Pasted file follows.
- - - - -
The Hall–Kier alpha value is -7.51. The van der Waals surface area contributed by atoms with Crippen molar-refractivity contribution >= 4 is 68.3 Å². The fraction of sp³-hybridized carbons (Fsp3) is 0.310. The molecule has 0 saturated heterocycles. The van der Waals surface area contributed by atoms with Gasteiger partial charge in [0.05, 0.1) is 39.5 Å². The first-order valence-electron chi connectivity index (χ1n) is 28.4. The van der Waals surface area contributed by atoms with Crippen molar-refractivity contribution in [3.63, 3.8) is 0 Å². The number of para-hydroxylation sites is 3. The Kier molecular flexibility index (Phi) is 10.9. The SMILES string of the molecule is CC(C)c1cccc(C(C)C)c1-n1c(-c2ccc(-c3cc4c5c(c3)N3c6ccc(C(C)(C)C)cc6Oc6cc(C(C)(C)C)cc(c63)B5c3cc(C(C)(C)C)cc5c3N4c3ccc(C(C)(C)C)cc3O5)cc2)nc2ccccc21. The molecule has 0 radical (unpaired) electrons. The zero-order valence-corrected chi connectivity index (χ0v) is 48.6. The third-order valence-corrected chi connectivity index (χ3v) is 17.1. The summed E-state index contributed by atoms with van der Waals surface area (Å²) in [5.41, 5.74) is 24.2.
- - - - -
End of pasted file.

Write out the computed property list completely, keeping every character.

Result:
The Hall–Kier alpha value is -7.51. The van der Waals surface area contributed by atoms with Crippen molar-refractivity contribution >= 4 is 68.3 Å². The fraction of sp³-hybridized carbons (Fsp3) is 0.310. The molecule has 0 saturated heterocycles. The van der Waals surface area contributed by atoms with Gasteiger partial charge in [0.05, 0.1) is 39.5 Å². The first-order valence-electron chi connectivity index (χ1n) is 28.4. The van der Waals surface area contributed by atoms with Crippen molar-refractivity contribution in [3.63, 3.8) is 0 Å². The number of para-hydroxylation sites is 3. The Kier molecular flexibility index (Phi) is 10.9. The SMILES string of the molecule is CC(C)c1cccc(C(C)C)c1-n1c(-c2ccc(-c3cc4c5c(c3)N3c6ccc(C(C)(C)C)cc6Oc6cc(C(C)(C)C)cc(c63)B5c3cc(C(C)(C)C)cc5c3N4c3ccc(C(C)(C)C)cc3O5)cc2)nc2ccccc21. The molecule has 0 radical (unpaired) electrons. The zero-order valence-corrected chi connectivity index (χ0v) is 48.6. The third-order valence-corrected chi connectivity index (χ3v) is 17.1. The summed E-state index contributed by atoms with van der Waals surface area (Å²) in [5.41, 5.74) is 24.2.